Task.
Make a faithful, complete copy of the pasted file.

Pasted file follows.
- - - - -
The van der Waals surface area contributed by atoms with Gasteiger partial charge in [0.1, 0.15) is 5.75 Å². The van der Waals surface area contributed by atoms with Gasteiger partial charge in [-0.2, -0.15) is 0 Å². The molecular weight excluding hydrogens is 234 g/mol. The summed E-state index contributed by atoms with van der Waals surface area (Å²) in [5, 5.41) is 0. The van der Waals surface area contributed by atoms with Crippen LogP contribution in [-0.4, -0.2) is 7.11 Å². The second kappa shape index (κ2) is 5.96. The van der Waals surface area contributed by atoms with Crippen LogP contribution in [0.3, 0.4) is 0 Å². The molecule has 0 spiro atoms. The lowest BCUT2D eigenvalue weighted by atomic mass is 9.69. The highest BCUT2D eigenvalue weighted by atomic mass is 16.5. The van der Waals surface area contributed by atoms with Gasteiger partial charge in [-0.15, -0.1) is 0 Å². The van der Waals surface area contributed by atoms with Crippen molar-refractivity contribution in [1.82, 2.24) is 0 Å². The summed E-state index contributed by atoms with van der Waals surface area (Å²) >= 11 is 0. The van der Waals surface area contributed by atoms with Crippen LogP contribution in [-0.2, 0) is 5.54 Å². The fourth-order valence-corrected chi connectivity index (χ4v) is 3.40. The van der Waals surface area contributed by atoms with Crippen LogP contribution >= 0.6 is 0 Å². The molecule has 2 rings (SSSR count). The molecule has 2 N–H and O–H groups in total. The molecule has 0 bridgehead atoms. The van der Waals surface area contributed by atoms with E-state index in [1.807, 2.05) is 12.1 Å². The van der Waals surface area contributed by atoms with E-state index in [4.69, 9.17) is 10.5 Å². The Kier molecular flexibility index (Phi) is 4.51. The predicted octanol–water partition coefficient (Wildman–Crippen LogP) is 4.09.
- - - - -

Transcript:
The van der Waals surface area contributed by atoms with Gasteiger partial charge in [0.1, 0.15) is 5.75 Å². The van der Waals surface area contributed by atoms with Gasteiger partial charge in [-0.2, -0.15) is 0 Å². The molecular weight excluding hydrogens is 234 g/mol. The summed E-state index contributed by atoms with van der Waals surface area (Å²) in [5, 5.41) is 0. The van der Waals surface area contributed by atoms with Crippen LogP contribution in [-0.4, -0.2) is 7.11 Å². The second kappa shape index (κ2) is 5.96. The van der Waals surface area contributed by atoms with Crippen LogP contribution in [0.3, 0.4) is 0 Å². The molecule has 0 spiro atoms. The lowest BCUT2D eigenvalue weighted by atomic mass is 9.69. The highest BCUT2D eigenvalue weighted by atomic mass is 16.5. The van der Waals surface area contributed by atoms with Gasteiger partial charge in [-0.15, -0.1) is 0 Å². The van der Waals surface area contributed by atoms with Crippen molar-refractivity contribution in [1.82, 2.24) is 0 Å². The summed E-state index contributed by atoms with van der Waals surface area (Å²) >= 11 is 0. The van der Waals surface area contributed by atoms with Crippen LogP contribution in [-0.2, 0) is 5.54 Å². The fourth-order valence-corrected chi connectivity index (χ4v) is 3.40. The van der Waals surface area contributed by atoms with Crippen LogP contribution >= 0.6 is 0 Å². The molecule has 2 rings (SSSR count). The molecule has 2 N–H and O–H groups in total. The molecule has 0 bridgehead atoms. The van der Waals surface area contributed by atoms with E-state index in [1.807, 2.05) is 12.1 Å². The van der Waals surface area contributed by atoms with E-state index in [4.69, 9.17) is 10.5 Å². The Kier molecular flexibility index (Phi) is 4.51. The predicted octanol–water partition coefficient (Wildman–Crippen LogP) is 4.09.